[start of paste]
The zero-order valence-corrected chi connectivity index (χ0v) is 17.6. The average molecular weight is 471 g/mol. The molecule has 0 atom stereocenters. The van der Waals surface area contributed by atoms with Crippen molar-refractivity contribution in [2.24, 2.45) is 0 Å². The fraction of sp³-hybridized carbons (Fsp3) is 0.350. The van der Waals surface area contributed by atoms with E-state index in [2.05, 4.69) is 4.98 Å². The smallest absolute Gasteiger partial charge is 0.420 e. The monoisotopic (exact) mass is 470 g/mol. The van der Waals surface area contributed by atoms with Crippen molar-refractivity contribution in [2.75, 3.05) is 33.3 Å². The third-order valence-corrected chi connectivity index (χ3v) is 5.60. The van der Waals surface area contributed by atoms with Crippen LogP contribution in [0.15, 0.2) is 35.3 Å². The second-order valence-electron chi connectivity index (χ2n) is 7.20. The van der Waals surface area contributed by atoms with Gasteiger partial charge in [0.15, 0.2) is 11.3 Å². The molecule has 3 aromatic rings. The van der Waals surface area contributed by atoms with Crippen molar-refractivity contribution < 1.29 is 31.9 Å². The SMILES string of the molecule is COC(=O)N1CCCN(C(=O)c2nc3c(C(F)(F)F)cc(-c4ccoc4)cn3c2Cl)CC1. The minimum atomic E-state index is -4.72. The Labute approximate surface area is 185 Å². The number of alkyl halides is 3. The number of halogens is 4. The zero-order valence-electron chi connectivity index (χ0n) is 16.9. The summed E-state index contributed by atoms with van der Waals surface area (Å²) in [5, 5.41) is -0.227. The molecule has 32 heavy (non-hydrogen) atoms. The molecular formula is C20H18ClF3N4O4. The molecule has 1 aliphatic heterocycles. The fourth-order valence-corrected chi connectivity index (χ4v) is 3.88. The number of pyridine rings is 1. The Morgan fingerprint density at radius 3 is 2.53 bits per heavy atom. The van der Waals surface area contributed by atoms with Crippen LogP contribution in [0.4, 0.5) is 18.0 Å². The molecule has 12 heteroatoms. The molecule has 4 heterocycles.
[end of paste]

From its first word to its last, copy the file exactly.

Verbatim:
The zero-order valence-corrected chi connectivity index (χ0v) is 17.6. The average molecular weight is 471 g/mol. The molecule has 0 atom stereocenters. The van der Waals surface area contributed by atoms with Crippen molar-refractivity contribution in [2.24, 2.45) is 0 Å². The fraction of sp³-hybridized carbons (Fsp3) is 0.350. The van der Waals surface area contributed by atoms with E-state index in [2.05, 4.69) is 4.98 Å². The smallest absolute Gasteiger partial charge is 0.420 e. The monoisotopic (exact) mass is 470 g/mol. The van der Waals surface area contributed by atoms with Crippen molar-refractivity contribution in [2.75, 3.05) is 33.3 Å². The third-order valence-corrected chi connectivity index (χ3v) is 5.60. The van der Waals surface area contributed by atoms with Crippen LogP contribution in [0.15, 0.2) is 35.3 Å². The second-order valence-electron chi connectivity index (χ2n) is 7.20. The van der Waals surface area contributed by atoms with Gasteiger partial charge in [0.15, 0.2) is 11.3 Å². The molecule has 3 aromatic rings. The van der Waals surface area contributed by atoms with Crippen molar-refractivity contribution < 1.29 is 31.9 Å². The SMILES string of the molecule is COC(=O)N1CCCN(C(=O)c2nc3c(C(F)(F)F)cc(-c4ccoc4)cn3c2Cl)CC1. The minimum atomic E-state index is -4.72. The Labute approximate surface area is 185 Å². The number of alkyl halides is 3. The number of halogens is 4. The zero-order valence-electron chi connectivity index (χ0n) is 16.9. The summed E-state index contributed by atoms with van der Waals surface area (Å²) in [5, 5.41) is -0.227. The molecule has 32 heavy (non-hydrogen) atoms. The molecular formula is C20H18ClF3N4O4. The molecule has 1 aliphatic heterocycles. The fourth-order valence-corrected chi connectivity index (χ4v) is 3.88. The number of pyridine rings is 1. The Morgan fingerprint density at radius 3 is 2.53 bits per heavy atom. The van der Waals surface area contributed by atoms with Crippen LogP contribution in [0.4, 0.5) is 18.0 Å². The molecule has 12 heteroatoms. The molecule has 4 heterocycles.